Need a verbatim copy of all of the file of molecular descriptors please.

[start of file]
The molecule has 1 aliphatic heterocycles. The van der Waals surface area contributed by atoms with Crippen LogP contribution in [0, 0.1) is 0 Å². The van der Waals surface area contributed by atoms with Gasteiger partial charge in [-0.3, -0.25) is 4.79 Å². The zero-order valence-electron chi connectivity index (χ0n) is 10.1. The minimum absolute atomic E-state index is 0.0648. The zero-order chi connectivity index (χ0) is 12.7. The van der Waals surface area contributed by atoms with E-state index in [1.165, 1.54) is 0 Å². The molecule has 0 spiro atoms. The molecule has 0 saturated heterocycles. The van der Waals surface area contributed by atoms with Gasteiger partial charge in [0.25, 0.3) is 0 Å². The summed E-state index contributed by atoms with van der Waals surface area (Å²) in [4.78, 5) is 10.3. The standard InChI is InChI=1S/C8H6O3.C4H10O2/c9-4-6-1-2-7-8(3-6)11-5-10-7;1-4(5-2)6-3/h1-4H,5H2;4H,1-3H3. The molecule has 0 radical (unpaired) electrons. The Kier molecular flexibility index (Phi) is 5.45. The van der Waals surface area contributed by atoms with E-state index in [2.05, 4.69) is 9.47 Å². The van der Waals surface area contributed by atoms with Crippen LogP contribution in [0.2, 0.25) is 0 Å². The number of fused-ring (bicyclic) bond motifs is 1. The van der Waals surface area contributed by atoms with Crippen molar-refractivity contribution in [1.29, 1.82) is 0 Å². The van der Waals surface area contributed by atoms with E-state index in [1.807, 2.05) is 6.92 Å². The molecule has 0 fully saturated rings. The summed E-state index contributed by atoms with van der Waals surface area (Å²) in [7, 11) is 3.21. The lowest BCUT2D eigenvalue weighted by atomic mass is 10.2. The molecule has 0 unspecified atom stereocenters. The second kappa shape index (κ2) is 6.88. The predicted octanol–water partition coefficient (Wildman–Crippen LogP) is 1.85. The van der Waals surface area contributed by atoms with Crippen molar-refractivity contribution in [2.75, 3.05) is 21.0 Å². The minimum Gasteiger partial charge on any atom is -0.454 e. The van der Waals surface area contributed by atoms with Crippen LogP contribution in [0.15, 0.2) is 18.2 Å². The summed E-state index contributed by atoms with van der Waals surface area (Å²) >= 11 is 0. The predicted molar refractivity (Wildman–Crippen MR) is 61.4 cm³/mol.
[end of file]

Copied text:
The molecule has 1 aliphatic heterocycles. The van der Waals surface area contributed by atoms with Crippen LogP contribution in [0, 0.1) is 0 Å². The van der Waals surface area contributed by atoms with Gasteiger partial charge in [-0.3, -0.25) is 4.79 Å². The zero-order valence-electron chi connectivity index (χ0n) is 10.1. The minimum absolute atomic E-state index is 0.0648. The zero-order chi connectivity index (χ0) is 12.7. The van der Waals surface area contributed by atoms with E-state index in [1.165, 1.54) is 0 Å². The molecule has 0 spiro atoms. The molecule has 0 saturated heterocycles. The van der Waals surface area contributed by atoms with Gasteiger partial charge in [0.25, 0.3) is 0 Å². The summed E-state index contributed by atoms with van der Waals surface area (Å²) in [4.78, 5) is 10.3. The standard InChI is InChI=1S/C8H6O3.C4H10O2/c9-4-6-1-2-7-8(3-6)11-5-10-7;1-4(5-2)6-3/h1-4H,5H2;4H,1-3H3. The molecule has 0 radical (unpaired) electrons. The Kier molecular flexibility index (Phi) is 5.45. The van der Waals surface area contributed by atoms with E-state index in [2.05, 4.69) is 9.47 Å². The van der Waals surface area contributed by atoms with Crippen LogP contribution in [0.2, 0.25) is 0 Å². The number of fused-ring (bicyclic) bond motifs is 1. The van der Waals surface area contributed by atoms with Crippen molar-refractivity contribution in [1.29, 1.82) is 0 Å². The van der Waals surface area contributed by atoms with E-state index in [1.807, 2.05) is 6.92 Å². The molecule has 0 fully saturated rings. The summed E-state index contributed by atoms with van der Waals surface area (Å²) in [7, 11) is 3.21. The lowest BCUT2D eigenvalue weighted by atomic mass is 10.2. The molecule has 0 unspecified atom stereocenters. The second kappa shape index (κ2) is 6.88. The predicted octanol–water partition coefficient (Wildman–Crippen LogP) is 1.85. The van der Waals surface area contributed by atoms with Crippen molar-refractivity contribution in [2.75, 3.05) is 21.0 Å². The minimum Gasteiger partial charge on any atom is -0.454 e. The van der Waals surface area contributed by atoms with Crippen LogP contribution in [0.15, 0.2) is 18.2 Å². The summed E-state index contributed by atoms with van der Waals surface area (Å²) >= 11 is 0. The predicted molar refractivity (Wildman–Crippen MR) is 61.4 cm³/mol.